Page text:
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Ritu Jain, Chief Compliance Officer, Asia, GE

The fundamental basis of any company’s compliance programs is its Code of Conduct and its suite of compliance policies. Having ‘policies and procedures’ in place is such a basic requirement, that we almost take it for granted. The biggest mistake we can make is building a policy that we use as a check-the-box exercise. In fact, how many times have we heard that to remediate a process gap or to mitigate risk, a policy is drafted?  That seems to be the silver bullet for corrective action. Unfortunately, this critical component becomes the least impactful area to consider in evaluating the effectiveness of a company’s overall compliance program.

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The fact of the matter is that the most important element of a compliance infrastructure for an organization is its policy structure. If applied well, policies can be vital to not only act as a strong defense mechanism for a company in the course of regulatory scrutiny but can become a cornerstone of building a solid culture of integrity and ethics, and compliance. To harness the real impact of a policy, one should consider its impact on employees and the company. For it to serve this purpose it’s important to note that policies should be well-drafted, organized, properly disseminated, digestible, visibly enforced, and stay current through timely revisions. Let’s get into each of these elements.

  • Nuts and bolts of a policy: A well-drafted policy is one that is written with the target audience in mind. Having a super detailed and all-encompassing policy may give us a false sense of comfort that we have covered all risks that could possibly exist in a certain area. But the reality is it’s of little use if an average employee does not take the time to read it, let alone process it. At GE, we have taken a big step towards simplifying our policy structure by segregating our audience and defining the purpose a certain document serves. As an example, there are certain core policies within our code of conduct that need to be drafted in a very simple manner in a language that is easily understood by 200K+ employees globally. Our assessment revealed that we need policies with better readability scores at a high school reading level. To this effect, we re-drafted our Code of Conduct to highlight the basic principles and do’s and don’ts. Likewise, for businesses, we needed to set standards that define requirements from an operational and functional standpoint. These standards were drafted following a standard structure and content that is both easily measured and frequently audited. In drafting policies, it’s important to obtain feedback early on. Input from various internal stakeholders are obviously important for content and specificity. But the ease of understanding should be tested by obtaining feedback from employees outside legal and compliance functions. Their feedback is important to gauge whether they have understood the content.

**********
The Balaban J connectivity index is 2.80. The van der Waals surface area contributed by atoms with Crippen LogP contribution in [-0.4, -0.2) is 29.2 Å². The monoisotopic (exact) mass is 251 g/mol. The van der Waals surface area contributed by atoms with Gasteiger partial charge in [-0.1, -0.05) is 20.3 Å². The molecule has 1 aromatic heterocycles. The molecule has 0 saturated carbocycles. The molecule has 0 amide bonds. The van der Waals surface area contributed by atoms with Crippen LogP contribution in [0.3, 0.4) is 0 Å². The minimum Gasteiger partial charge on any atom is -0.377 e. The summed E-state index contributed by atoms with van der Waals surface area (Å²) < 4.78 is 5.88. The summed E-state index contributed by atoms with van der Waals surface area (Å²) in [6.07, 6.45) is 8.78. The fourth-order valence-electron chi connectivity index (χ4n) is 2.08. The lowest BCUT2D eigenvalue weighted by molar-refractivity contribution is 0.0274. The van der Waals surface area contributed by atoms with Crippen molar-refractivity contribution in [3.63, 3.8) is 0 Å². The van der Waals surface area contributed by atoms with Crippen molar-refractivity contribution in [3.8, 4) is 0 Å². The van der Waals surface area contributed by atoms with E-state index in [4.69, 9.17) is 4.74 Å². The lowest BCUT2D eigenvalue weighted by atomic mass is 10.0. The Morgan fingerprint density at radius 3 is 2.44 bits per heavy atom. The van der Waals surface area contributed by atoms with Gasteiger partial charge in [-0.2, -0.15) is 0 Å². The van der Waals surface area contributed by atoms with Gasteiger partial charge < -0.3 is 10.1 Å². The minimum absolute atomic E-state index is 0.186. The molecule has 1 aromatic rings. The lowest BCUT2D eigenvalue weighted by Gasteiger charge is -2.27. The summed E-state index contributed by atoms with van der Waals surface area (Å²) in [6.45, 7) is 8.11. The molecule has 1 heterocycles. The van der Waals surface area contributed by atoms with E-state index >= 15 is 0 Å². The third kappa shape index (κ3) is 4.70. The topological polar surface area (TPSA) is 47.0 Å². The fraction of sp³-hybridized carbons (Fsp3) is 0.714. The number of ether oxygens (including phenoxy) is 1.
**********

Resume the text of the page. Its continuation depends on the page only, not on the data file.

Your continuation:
• Organization: The next step is to organize the various documents in a manner that paves the way to good governance. Many of us are guilty of using terms like “policy”, “standards”, “guidelines”, “procedure” interchangeably. This creates confusion for the intended audience and results in the inconsistency of enforcement. While each organization may have nuanced definitions for these terms, a clear distinction is needed. Simply put, policies are principle-based documents that are adopted by an organization. Standards are basic and often mandatory expectations on ‘what’ is required to be done. Guidelines include factors to be considered while deciding a course of action. They vary in the level of details and are generally recommended or supplemental documents versus being strictly mandatory. Procedures are documents that list detailed step-by-step actions required to accomplish a task. Procedures often cover the ‘how’ and include ownership, a delegation of authority, tools, systems etc. They are required to operationalize policies and standards and establish controls in critical processes. Each of these documents collectively makes a company’s policy governance framework.